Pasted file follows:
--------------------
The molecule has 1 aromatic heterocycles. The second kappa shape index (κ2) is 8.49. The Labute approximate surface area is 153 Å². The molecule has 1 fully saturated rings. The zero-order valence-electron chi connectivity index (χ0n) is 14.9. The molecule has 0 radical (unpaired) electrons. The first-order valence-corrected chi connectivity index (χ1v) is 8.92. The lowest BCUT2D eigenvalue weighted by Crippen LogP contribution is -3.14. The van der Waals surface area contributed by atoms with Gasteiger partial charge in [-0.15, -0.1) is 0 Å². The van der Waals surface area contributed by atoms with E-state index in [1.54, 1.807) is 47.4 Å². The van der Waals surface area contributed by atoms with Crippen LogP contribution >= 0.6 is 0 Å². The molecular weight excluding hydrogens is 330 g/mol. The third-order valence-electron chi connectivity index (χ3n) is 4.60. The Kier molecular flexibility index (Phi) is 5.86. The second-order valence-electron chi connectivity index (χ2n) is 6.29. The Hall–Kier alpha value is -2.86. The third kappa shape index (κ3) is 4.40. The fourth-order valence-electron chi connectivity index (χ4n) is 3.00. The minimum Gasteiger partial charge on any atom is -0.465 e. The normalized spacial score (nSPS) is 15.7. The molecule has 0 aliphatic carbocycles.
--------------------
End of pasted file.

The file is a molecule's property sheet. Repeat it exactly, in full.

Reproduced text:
The molecule has 1 aromatic heterocycles. The second kappa shape index (κ2) is 8.49. The Labute approximate surface area is 153 Å². The molecule has 1 fully saturated rings. The zero-order valence-electron chi connectivity index (χ0n) is 14.9. The molecule has 0 radical (unpaired) electrons. The first-order valence-corrected chi connectivity index (χ1v) is 8.92. The lowest BCUT2D eigenvalue weighted by Crippen LogP contribution is -3.14. The van der Waals surface area contributed by atoms with Gasteiger partial charge in [-0.15, -0.1) is 0 Å². The van der Waals surface area contributed by atoms with E-state index in [1.54, 1.807) is 47.4 Å². The van der Waals surface area contributed by atoms with Crippen LogP contribution >= 0.6 is 0 Å². The molecular weight excluding hydrogens is 330 g/mol. The third-order valence-electron chi connectivity index (χ3n) is 4.60. The Kier molecular flexibility index (Phi) is 5.86. The second-order valence-electron chi connectivity index (χ2n) is 6.29. The Hall–Kier alpha value is -2.86. The third kappa shape index (κ3) is 4.40. The fourth-order valence-electron chi connectivity index (χ4n) is 3.00. The minimum Gasteiger partial charge on any atom is -0.465 e. The normalized spacial score (nSPS) is 15.7. The molecule has 0 aliphatic carbocycles.